Rogue cyberwars don’t follow rules

U. BUFFALO (US) — Because cyber attacks are almost entirely unaddressed by traditional morality and laws of war, their recent escalation is particularly concerning, according to a new report.

“The urge to destroy databases, communications systems, and power grids, rob banking systems, darken cities, knock manufacturing and health-care infrastructure off line, and other calamitous outcomes are bad enough,” says Randall Dipert, professor of American philosophy at the University at Buffalo.

“But unlike conventional warfare, there is nothing remotely close to the Geneva Convention for cyberwar. There are no boundaries in place and no protocols that set the standards in international law for how such wars can and cannot be waged.”

“In fact, terms like cyber attack, cyberwarfare and cyberwar—three different things with different characteristics and implications—are still used interchangeably by many, although they are three distinct entities.”

While the U.S. isn’t the only target, the country’s “massive systems offer the biggest payoffs for those who compromise them.”

Dipert’s paper was first published on the Web site of the Consortium for Emerging Technologies, Military Operations and National Security, or CETMONS.

CETMONS is a multi-institutional organization concerned with the ethical, rational, and responsible understanding and management of complex issues raised by emerging technologies, their use in military operations, and their broader implications for national security.

He presented a more comprehensive paper at the U.S. Naval Academy, which is due to be published in the Journal of Military Ethics.

The war has already begun on several fronts, Dipert says, including on components of U.S. defense cyber-infrastructure; cyber attacks by Russia on Estonia and Georgia; recent probable attacks by China, North Korea, and Iran on U.S. defense and economic targets; well-organized attacks by China on corporate targets, Google and Gmail; and this month, the suspected Stuxworm attacks, the nuclear plant-disrupting worm the Iranians have blamed on Israel and the U.S., while others are pointing the finger at Russia.

“There has been intentional cyberharm for decades, including damage perpetrated by apolitical and anarchic (“black”) hackers and economically motivated industrial cyberespionage agents.”

Experts have some idea of what could happen, but there is a large array of possible scenarios for which obvious moral reasoning or even straightforward analogies don’t exist, Dipert says.

“For instance, traditional rules of warfare address inflicting injury or death on human targets or the destruction of physical structures. But there are no rules or restrictions on ‘soft-‘ or ‘cyber-‘ damage, damage that might not destroy human beings or physical structures as objects.

“But, intentional destruction or corruption of data and/or algorithms and denial-of-service attacks could cause tremendous harm to humans, machines, artificial systems, or the environment—harm that could make entirely civilian systems that are necessary for the well being of the population inoperable for long periods of time.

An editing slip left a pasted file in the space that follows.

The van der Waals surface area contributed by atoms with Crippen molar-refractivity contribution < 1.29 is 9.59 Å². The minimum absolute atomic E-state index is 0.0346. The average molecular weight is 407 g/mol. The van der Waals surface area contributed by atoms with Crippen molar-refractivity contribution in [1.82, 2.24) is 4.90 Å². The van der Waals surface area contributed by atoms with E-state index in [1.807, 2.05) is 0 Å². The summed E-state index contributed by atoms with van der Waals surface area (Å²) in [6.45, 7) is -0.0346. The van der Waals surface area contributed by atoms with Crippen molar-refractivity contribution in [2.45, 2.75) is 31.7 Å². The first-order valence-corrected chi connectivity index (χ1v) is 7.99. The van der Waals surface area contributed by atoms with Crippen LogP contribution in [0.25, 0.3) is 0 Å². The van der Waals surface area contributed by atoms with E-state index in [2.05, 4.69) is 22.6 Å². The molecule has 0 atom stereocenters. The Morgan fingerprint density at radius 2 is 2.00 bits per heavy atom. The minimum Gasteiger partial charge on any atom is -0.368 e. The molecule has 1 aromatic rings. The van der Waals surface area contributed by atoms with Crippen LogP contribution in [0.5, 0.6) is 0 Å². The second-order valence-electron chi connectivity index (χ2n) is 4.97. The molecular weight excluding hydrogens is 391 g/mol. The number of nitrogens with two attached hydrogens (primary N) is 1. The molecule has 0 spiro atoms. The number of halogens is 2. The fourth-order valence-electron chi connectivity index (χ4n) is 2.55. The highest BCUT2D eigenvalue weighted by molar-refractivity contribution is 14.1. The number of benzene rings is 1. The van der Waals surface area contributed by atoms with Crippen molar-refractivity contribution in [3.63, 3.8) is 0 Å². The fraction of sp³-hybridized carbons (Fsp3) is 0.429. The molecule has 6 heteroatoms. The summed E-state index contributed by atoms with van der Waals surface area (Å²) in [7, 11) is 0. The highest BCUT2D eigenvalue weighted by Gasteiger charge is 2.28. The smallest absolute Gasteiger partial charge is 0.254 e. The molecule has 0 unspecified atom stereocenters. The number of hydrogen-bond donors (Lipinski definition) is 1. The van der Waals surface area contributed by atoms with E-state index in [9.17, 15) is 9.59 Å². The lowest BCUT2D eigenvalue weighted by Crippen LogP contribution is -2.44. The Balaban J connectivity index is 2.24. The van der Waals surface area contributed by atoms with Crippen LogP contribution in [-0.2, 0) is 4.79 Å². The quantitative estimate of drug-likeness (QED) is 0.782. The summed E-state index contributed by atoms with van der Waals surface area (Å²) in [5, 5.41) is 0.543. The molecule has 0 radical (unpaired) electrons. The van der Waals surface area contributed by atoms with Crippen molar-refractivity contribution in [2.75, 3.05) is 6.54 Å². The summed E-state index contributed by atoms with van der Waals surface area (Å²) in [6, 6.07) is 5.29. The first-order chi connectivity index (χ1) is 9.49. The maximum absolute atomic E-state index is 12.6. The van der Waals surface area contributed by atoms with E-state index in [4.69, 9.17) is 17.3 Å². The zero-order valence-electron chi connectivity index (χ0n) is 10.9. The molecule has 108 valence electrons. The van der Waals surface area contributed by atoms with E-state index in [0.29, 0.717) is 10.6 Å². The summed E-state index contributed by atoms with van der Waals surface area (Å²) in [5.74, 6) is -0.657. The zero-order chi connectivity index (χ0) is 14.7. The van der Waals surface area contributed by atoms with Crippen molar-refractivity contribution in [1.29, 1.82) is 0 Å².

“I am disturbed by the extent to which, through easy Internet access, much of our economic and defense informatics infrastructure is vulnerable to cyber attack.

This is due, in part, to the departure from the relatively secure Arpanet (one of the networks that came to compose the global Internet) for use in defense operations to a wide-open Internet that doesn’t have one relatively secure hard-wired Ethernet portal, but a variety of possible portals accessible by numerous international routes, Dipert says.

“Gen. Keith Alexander, director of the National Security Agency, who also heads Cyber Command, a new full command instituted by the U.S. Department of Defense, has indicated that serious thought is being devoted to the development of cyberwarfare policy and strategy.

“To date, however, this has been shrouded in secrecy,” Dipert says, “which is a serious problem because if they are to have a deterrent effect, it is absolutely necessary to make some policy elements public.”

Cyberwarfare is such a new and difficult domain that traditional ethical and political theories with which we frame disputes—utilitarianism, Kantian theory or natural rights theory—offer few answers.

“It has been my working assumption that to fully understand the moral constraints of warfare requires us to understand certain conclusions from game theory and work them into traditional thinking about war.”

He points out that similar reasoning in game theory guided the nuclear powers through the earlier years the Cold War, when there was little idea of how to use these weapons defensively or offensively.

What we need today, he says, and what scholars, military personnel, and governments are trying to come up with, are policies, doctrines, and strategies that cover cyberwarfare; an understanding of Just War Theory for cyberwarfare; new concepts and principles of morality for cyberwarfare; and some agreement as to whether and how such warfare is subject to international and customary law.

“I would predict that what we face today is a long Cyber Cold War, marked by limited but frequent damage to information systems, while nations, corporations and other agents test these weapons and feel their way toward some sort of equilibrium.”

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